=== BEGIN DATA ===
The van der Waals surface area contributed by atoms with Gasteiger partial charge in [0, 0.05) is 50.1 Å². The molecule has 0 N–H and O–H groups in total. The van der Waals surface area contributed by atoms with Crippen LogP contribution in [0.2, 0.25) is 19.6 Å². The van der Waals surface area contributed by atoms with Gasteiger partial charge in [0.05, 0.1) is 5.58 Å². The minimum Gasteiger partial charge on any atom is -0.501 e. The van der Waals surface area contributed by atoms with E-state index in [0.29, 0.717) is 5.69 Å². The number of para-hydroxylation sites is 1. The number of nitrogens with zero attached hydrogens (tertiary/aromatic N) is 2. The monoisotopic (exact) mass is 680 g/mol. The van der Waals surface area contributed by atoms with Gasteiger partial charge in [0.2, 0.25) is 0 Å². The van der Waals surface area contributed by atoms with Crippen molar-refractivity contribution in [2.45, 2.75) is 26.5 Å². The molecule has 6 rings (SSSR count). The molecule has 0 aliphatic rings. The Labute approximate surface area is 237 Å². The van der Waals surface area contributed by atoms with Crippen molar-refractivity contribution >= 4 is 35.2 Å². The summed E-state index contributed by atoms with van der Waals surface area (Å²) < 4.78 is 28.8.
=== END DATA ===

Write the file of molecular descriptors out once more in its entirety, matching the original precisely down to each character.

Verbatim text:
The van der Waals surface area contributed by atoms with Gasteiger partial charge in [0, 0.05) is 50.1 Å². The molecule has 0 N–H and O–H groups in total. The van der Waals surface area contributed by atoms with Crippen LogP contribution in [0.2, 0.25) is 19.6 Å². The van der Waals surface area contributed by atoms with Gasteiger partial charge in [0.05, 0.1) is 5.58 Å². The minimum Gasteiger partial charge on any atom is -0.501 e. The van der Waals surface area contributed by atoms with E-state index in [0.29, 0.717) is 5.69 Å². The number of para-hydroxylation sites is 1. The number of nitrogens with zero attached hydrogens (tertiary/aromatic N) is 2. The monoisotopic (exact) mass is 680 g/mol. The van der Waals surface area contributed by atoms with Gasteiger partial charge in [0.2, 0.25) is 0 Å². The van der Waals surface area contributed by atoms with Crippen molar-refractivity contribution in [2.45, 2.75) is 26.5 Å². The molecule has 6 rings (SSSR count). The molecule has 0 aliphatic rings. The Labute approximate surface area is 237 Å². The van der Waals surface area contributed by atoms with Crippen molar-refractivity contribution >= 4 is 35.2 Å². The summed E-state index contributed by atoms with van der Waals surface area (Å²) < 4.78 is 28.8.